One can find many more criticisms of free markets that have direct analogs on social media. Bubbles, where one communicates primarily with their ideological allies, tend to harden positions and breed misunderstanding. They tend to reward pithy zingers generating likes and retweets that reward our egos and others’ confirmation bias. The effect is compounded by the limited length of a tweet. It’s equivalent in some ways to the market for junk food.

And even as social media seems to have broken the old oligopoly of media outlets, we see new incarnations of market power from platforms themselves, with justifiable concerns about their power as gatekeepers. Under market-failure theory, these are problems government can and should correct, as evidenced by the recent initiation of an antitrust feeding frenzy by the Department of Justice and Federal Trade Commission. Even many who oppose such action lament the impact of Twitter on public debate and long for the good old days. Can this chaotic new world be redeemed?

Why We Need Social Media

The problems discussed above are real, but the leap many take to assuming that social media is a destructive force in the marketplace of ideas is fueled both by the conservative longing for an orderly equilibrium and the progressive fantasy of building a better market from the top down.

This view tends to interpret the marketplace metaphor as a world of competing “truth factories” where the best answer to some imagined question wins the day among informed consumers. This is of course an extraordinarily simplistic view of what we’re trying to accomplish when we talk about politics, economics, and scores of other topics.

We aren’t just searching for the right answers, but also the right questions, for different ways to frame the world. We’re searching for other ideas that are inherently subjective, ways to make seemingly impossible trade-offs. And the search has no end, as we can only hope for continuous growth and improvement.

We now find ourselves in a world of complexity that only a bottom-up evolutionary process can navigate. We need individual freedom of expression to process local information as described by Hayek, and Schumpeter’s process of innovation and creative destruction. Those processes are messy.

That’s why I’ve written that markets are not perfect, but are essential to the functioning of a complex society. We need to take failures seriously, but trying to stamp them out completely from the top down invariably leads to worse outcomes overall. That’s because evolution doesn’t work without failures.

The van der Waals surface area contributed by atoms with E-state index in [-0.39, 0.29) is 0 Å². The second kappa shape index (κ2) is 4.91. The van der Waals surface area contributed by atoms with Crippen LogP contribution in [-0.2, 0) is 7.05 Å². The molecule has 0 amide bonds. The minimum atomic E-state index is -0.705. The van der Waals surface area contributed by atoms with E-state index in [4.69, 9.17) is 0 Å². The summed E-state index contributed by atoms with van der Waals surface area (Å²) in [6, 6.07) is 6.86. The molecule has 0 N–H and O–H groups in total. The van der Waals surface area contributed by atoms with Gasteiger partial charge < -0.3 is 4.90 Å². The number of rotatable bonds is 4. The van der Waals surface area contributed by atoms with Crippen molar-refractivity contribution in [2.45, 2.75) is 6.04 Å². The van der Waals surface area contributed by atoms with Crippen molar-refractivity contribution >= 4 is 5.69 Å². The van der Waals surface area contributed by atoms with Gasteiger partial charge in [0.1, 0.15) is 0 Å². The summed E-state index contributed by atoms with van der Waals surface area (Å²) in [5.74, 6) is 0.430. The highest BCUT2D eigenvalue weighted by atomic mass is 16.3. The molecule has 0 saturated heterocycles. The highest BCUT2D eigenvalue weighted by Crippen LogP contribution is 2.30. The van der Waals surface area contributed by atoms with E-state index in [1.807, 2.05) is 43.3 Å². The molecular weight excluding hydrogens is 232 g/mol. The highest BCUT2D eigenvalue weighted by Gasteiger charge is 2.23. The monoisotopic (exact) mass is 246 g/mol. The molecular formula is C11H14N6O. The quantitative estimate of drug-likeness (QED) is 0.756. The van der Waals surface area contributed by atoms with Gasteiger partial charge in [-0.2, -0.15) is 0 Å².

It’s Up to Us

If there’s a reason why this process may be more problematic in the social media marketplace of ideas relative to traditional markets, it’s a lack of accountability. Consumers and firms have their money on the line, which both disciplines them and provides signals through the economy. Twitter has likes and retweets, which can and do provide signals, but those signals are far weaker than the price system. And discipline and accountability are at times nonexistent.

Right around the time I was fighting the urge to argue with scores of trolls on Twitter, and losing, an article came out about why the ugliness and misinformation that sometimes plague Twitter and Facebook happen far less often on LinkedIn. Simply put, on LinkedIn your boss is watching, and while I can guarantee mine is watching on Twitter, most of the really problematic behavior comes from anonymous accounts where people can dodge any accountability.

It’s hard to see a systematic way to correct that problem without interfering with some of the essential features fueling the evolutionary process that redeems social media in the marketplace of ideas. For instance, anonymous accounts also facilitate dissent in countries where self-expression could get one jailed and worse, and on a smaller scale enable people to participate in the conversation who might be treated unfairly by friends and family for their ideas.

So it’s up to us individually to help mitigate the problems discussed above and create environments online that come closer to reaching their full potential as evolutionary engines in the marketplace of ideas. We can’t take it upon ourselves to refute every troll, or dispute less malicious but still problematic overzealous misstatements inside our echo chambers. But once a day, or even once a week, take it upon yourself to not let something you see that’s untrue or uncalled for go unanswered. 

These problems on social media will never entirely go away, but if enough people take enough of a custodial attitude, we can leave behind the fatalistic notion that social media is the enemy of the truth.

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Max Gulker

Max Gulker is an economist and writer who joined AIER in 2015. His research focuses on two main areas: policy and technology. On the policy side, Gulker looks at how issues like poverty and access to education can be addressed with voluntary, decentralized approaches that don’t interfere with free markets. On technology, Gulker is interested in emerging fields like blockchain and cryptocurrencies, competitive issues raised by tech giants such as Facebook and Google, and the sharing economy. Gulker frequently appears at conferences, on podcasts, and on television. Gulker holds a PhD in economics from Stanford University and a BA in economics from the University of Michigan. Prior to AIER, Max spent time in the private sector, consulting with large technology and financial firms on antitrust and other litigation. Follow @maxgAIER.